The Bully Pulpit

There’s an old saying that we judge others by their actions, but we judge ourselves by our intensions.   If you run a stop sign you deserve a ticket.  But if I run a stop sign it’s because I’m rushing my child to the urgent care center, making stop-sign-running momentarily permissible.

As humans we find all kinds of ways to justify actions one day that we would have condemned the day before.

Consider the counterintuitive rise to power of Donald Trump.  In the modern Republican Party white evangelicals are a key constituency.   Without their support, winning is a long shot.  But during the primaries Trump tossed aside “Lyin’ Ted” Cruz, the pre-season faith-on -his-sleeve favorite of the evangelical cause, and in November it was never a contest.  White evangelicals backed Trump with over 75 percent of their vote.

At first blush Trump would have seemed an unlikely champion for a voting block that has traditionally examined other presidential candidates based on things like long term support of conservative causes, a publicly-professed and long held commitment to a protestant church, a track record of marital and family fidelity, and a stated desire to govern in accord with conservative biblical principles.  Nevertheless it was Trump who became the evangelical’s Christian soldier.

When voters seem to shift their moral gears so easily, some critics call it hypocrisy.  I’m not so sure.

As noted before, humans have an endless ability to rationalize actions that conflict with their own sense of right and wrong.  As Americans we put our hands over our heart and pledge our allegiance to a country that delivers liberty and justice to all, while knowing full well we have occasionally fallen far short of that noble ideal without a great deal of hand-wringing.

Sometimes, in order for us to maintain our carefully built up image of ourselves, we have to have someone else quietly take care of a situation or two that requires actions we wouldn’t condone ourselves, but that we recognize needs to be done so we can continue to live in the glow of our own moral certainty.

Sometimes we need a bully—one who is on our side.  Someone who will take the gloves off and go bash a few heads so we can get the problems fixed that need fixing.   To bash those heads ourselves would require us to do some unseemly things.  But if the bully takes care of it we get the results, and we didn’t have to get our own hands dirty doing it.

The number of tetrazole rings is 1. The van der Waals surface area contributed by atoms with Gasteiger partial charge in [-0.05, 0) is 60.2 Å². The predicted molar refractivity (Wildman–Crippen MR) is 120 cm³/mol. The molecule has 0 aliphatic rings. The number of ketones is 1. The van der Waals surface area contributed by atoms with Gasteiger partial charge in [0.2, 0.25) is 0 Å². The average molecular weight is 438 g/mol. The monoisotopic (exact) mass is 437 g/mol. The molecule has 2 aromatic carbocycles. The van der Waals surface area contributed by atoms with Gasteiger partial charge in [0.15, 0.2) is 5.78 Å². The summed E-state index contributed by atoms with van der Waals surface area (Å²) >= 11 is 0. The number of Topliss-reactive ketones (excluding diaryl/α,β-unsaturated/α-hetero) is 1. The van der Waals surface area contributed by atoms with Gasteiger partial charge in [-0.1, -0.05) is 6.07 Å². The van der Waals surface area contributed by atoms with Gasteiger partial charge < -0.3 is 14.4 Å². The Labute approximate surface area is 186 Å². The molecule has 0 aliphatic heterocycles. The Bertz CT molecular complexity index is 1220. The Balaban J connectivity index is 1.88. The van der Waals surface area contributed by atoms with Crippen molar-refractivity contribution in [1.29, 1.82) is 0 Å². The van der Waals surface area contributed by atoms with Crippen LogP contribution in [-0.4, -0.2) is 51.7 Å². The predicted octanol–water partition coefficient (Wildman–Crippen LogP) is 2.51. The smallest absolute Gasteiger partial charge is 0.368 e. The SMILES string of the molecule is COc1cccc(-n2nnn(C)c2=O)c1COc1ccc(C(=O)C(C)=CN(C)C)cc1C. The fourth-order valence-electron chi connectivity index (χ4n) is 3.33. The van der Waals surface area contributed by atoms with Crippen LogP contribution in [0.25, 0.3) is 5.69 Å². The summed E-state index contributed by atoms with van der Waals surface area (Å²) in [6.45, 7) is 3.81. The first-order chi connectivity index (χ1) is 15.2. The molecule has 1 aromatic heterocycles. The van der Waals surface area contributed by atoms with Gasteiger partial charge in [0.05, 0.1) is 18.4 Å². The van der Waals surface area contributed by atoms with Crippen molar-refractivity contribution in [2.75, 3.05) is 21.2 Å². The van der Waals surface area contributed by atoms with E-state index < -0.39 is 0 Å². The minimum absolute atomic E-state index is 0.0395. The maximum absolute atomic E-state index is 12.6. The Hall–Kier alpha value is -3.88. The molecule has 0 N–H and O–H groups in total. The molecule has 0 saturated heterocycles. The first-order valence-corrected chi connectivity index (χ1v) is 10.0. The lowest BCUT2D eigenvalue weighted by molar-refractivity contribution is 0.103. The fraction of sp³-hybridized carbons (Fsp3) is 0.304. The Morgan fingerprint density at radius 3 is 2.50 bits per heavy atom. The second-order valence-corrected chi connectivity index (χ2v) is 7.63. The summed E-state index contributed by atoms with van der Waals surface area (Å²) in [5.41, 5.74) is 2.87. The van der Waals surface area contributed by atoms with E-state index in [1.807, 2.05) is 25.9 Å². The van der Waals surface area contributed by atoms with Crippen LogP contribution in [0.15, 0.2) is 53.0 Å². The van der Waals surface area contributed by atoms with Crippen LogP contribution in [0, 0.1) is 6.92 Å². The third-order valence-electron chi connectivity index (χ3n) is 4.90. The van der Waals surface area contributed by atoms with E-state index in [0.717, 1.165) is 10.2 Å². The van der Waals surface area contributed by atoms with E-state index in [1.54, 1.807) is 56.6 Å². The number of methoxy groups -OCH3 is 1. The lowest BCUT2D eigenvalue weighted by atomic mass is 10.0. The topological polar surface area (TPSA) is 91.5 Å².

Enter Donald Trump—a man of power and demonstrably flexible morals, who says he’s more than willing to smack down the bad guys on our behalf.   “Trust me,” he says in effect, “to be the bully you need to fight your battles—ruthlessly when necessary.”

It is not necessary for such a person to be a moral giant.  All that’s required is our confidence in his ability to pick his targets and land a good punch.

Last year the other Republican candidates sought your vote by touting their record of religiosity and long-term conviction the conservative cause.  Trump just said “nuts to that.  Elect me, and I’ll beat up the kids on the corner who’ve been grabbing your lunch money.  And when I’m done with them, there won’t be much left.”

The speed with which Trump swept aside all challengers in the Republican race was stunning to behold, but not surprising.  As humans we’ve decided more than once that if your opposition is immoral the use of immoral tactics to defeat him is morally permissible.  Sometimes you just need to hold your nose and get it done.

In all of this I’m not attacking Donald Trump.  He’s simply the man nearly half the country was looking for in the Age of Anger.  He’s just the reflection we see in our modern social mirror.  Enough with the niceties, voters said.  We’re tired of niceties.  Just get in there and set things right.  Do what you need to do.  We’ll look the other way when necessary.

Fine by me, he replied.

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